I could still feel my legs from yesterday so rode easy the whole day, chatting with Miranda and Cees. The kilometers passed so easily and quickly it was amazing.
We stopped for coffee/hot chocolate after 40km, then did a 400m climb up into the fog. All this time the scenery was getting more interesting, higher mountains, more beautiful, although we didn’t even stop at the summit mirador as it was fully fogged in.
We came down the other side toward Ushuaia and wow, it was gorgeous. Soon we even saw some blue sky ahead.
Lunch was at 75km, not really halfway, but who’s counting? We regrouped there, sitting in the sun, enjoying our last Bike Dreams lunch.
Sonja arrived (and someone of course said “let’s go” as she pulled up) and after a reasonable time, Rob said, “Let’s go” for real and we all followed him in a group. The plan was to arrive all together which was great. The scenery got better and better.
The pace was slow but before long we were stopped at a set of giant Ushuaia signs – the final regrouping point.
After many photos and hugs, we continued together the last few km into town. I recognized it from nine years ago but there are many new buildings and it looks much more prosperous now.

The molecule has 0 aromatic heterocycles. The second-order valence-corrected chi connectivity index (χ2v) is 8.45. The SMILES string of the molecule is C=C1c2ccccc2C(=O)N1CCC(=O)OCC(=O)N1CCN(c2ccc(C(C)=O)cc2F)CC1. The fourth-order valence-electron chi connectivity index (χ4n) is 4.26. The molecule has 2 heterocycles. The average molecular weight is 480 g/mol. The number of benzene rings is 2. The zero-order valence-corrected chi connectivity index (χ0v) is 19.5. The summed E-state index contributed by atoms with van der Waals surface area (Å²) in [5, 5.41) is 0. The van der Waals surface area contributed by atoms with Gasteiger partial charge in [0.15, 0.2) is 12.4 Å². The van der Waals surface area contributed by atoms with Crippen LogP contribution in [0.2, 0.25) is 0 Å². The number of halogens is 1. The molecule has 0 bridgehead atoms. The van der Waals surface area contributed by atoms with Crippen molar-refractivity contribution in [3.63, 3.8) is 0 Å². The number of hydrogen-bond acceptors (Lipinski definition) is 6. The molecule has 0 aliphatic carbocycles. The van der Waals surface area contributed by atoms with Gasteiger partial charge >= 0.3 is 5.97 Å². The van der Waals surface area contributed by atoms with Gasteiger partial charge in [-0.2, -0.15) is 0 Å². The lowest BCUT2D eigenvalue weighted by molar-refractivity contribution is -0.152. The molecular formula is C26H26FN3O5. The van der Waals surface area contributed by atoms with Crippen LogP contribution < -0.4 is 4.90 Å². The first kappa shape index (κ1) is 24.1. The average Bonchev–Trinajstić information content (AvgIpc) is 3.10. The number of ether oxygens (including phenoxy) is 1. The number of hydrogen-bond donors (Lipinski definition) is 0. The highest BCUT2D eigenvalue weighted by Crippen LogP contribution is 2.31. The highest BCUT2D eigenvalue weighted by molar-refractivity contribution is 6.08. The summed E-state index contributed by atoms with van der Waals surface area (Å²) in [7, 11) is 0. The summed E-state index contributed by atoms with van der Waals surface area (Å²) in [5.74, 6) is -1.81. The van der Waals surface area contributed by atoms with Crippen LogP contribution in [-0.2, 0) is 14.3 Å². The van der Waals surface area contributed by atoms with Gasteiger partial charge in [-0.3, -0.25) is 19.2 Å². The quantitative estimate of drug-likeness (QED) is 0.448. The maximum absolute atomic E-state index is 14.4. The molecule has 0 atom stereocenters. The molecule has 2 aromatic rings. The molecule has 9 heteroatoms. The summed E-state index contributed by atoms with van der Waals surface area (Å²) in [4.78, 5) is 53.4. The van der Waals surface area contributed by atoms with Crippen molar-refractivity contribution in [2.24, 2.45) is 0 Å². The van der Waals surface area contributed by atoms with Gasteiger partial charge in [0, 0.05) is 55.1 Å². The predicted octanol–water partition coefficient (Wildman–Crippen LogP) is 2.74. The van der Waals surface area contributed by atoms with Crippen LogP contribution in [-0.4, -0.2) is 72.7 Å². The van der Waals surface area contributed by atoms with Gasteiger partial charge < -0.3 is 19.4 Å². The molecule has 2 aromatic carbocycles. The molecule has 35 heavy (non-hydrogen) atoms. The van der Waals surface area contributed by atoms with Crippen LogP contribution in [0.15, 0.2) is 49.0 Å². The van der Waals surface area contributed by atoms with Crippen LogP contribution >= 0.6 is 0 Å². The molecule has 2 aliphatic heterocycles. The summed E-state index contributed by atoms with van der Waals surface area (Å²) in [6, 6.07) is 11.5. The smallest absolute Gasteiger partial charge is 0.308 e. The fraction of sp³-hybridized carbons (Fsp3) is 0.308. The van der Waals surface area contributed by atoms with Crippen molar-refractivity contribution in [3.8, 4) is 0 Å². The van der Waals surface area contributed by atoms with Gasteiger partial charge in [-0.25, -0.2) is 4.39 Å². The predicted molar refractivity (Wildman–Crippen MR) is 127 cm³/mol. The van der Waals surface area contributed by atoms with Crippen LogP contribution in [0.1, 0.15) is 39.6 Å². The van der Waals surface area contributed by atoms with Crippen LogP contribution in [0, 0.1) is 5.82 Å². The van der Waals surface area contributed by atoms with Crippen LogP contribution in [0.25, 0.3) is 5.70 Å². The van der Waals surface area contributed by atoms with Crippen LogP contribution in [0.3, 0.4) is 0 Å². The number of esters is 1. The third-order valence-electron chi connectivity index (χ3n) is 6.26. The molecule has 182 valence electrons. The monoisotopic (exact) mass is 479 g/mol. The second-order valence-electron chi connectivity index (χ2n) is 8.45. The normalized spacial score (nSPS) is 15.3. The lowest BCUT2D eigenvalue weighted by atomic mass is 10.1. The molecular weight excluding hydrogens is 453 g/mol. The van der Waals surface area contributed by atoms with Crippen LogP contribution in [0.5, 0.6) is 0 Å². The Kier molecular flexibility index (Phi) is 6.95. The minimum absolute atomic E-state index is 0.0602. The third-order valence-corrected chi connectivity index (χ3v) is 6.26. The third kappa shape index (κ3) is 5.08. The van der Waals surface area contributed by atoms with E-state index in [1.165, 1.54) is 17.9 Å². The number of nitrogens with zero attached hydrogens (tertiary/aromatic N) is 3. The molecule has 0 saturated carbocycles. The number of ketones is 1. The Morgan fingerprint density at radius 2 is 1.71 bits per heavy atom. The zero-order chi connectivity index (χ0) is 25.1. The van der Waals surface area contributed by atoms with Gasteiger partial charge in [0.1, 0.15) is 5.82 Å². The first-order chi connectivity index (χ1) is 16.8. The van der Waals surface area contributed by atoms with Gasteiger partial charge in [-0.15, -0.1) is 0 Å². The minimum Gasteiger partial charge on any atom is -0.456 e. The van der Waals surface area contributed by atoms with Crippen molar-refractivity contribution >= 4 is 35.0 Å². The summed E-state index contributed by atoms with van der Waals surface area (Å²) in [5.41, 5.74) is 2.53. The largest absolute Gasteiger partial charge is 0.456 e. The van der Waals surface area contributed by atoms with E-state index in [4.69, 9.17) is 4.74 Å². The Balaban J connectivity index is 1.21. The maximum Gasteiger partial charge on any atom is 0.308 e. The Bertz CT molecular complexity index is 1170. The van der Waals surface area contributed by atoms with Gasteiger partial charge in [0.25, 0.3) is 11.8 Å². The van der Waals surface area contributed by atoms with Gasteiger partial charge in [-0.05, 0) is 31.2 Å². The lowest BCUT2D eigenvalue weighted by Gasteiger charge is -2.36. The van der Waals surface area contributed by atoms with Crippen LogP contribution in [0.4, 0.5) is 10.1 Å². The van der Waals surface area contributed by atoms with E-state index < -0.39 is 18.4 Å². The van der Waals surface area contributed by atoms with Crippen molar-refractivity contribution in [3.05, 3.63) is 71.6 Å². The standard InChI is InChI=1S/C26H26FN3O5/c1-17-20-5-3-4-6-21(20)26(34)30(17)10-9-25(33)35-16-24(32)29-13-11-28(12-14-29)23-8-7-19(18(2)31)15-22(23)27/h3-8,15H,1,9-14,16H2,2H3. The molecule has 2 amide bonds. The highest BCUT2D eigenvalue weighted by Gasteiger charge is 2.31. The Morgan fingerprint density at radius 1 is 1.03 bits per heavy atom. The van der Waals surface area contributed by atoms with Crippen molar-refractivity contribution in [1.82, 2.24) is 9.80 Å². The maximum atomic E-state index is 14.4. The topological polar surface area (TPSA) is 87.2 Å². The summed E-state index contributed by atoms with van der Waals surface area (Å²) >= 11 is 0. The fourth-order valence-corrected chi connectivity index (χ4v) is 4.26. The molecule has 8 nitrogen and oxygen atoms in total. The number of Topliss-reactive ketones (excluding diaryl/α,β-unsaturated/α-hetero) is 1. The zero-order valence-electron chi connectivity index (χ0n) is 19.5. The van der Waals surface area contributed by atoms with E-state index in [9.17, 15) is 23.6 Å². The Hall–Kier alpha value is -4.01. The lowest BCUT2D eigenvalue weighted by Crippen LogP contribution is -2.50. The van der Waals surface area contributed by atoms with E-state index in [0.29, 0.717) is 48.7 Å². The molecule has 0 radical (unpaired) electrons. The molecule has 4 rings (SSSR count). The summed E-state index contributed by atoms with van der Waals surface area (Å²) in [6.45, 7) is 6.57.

I was expecting the Finish Ceremony to be at the classic “Fin del Monde” sign downtown but that area is more built up now and the trucks can’t get there. Instead we stopped at a giant new Ushuaia sign at the waterfront. The was a giant finish arch, music playing, champagne and many many snacks. The champagne was served by Kees who had left us in Cusco but came back with his wife for a trip to Antarctica. He looked great and I really wish he had been able to ride the whole way with us. There were so many congratulations and hugs etc, it was awesome.
We did a group photo on the Ushuaia sign, shot by Rob standing atop one of the Bike Dreams trucks.
Then we rode to the famous “Fin del Mundo” sign.
The last ride was a couple of km up to the Hotel Ushuaia above town. I got a nice double for the last time with Andrew. There was some screw up with dinner plans so we ended up all staying in the hotel until 9:15pm but that gave us time to get bike boxes and start packing and drink a number of beers. We walked downtown in the rain and I recognized several stores and bars I had been to before. We ate at a Chinese buffet place, not the greatest but it was improvised at the last minute. Everyone ate their fill and Rob gave a bit of a speech, kind of summarizing the whole trip.
Andrew got up and thanked Rob for the trip and for his sense of adventure. Wytze and Miranda presented the last quiz of the trip: a couple of words to describe each staff member, then we had to guess who it was. We walked back and it was midnight and I was so tired I couldn’t even have one more beer or Pisco Sour. What a day. What a trip! In a day or two I’ll try and write up some impressions of the whole trip but my brain is pretty full right now.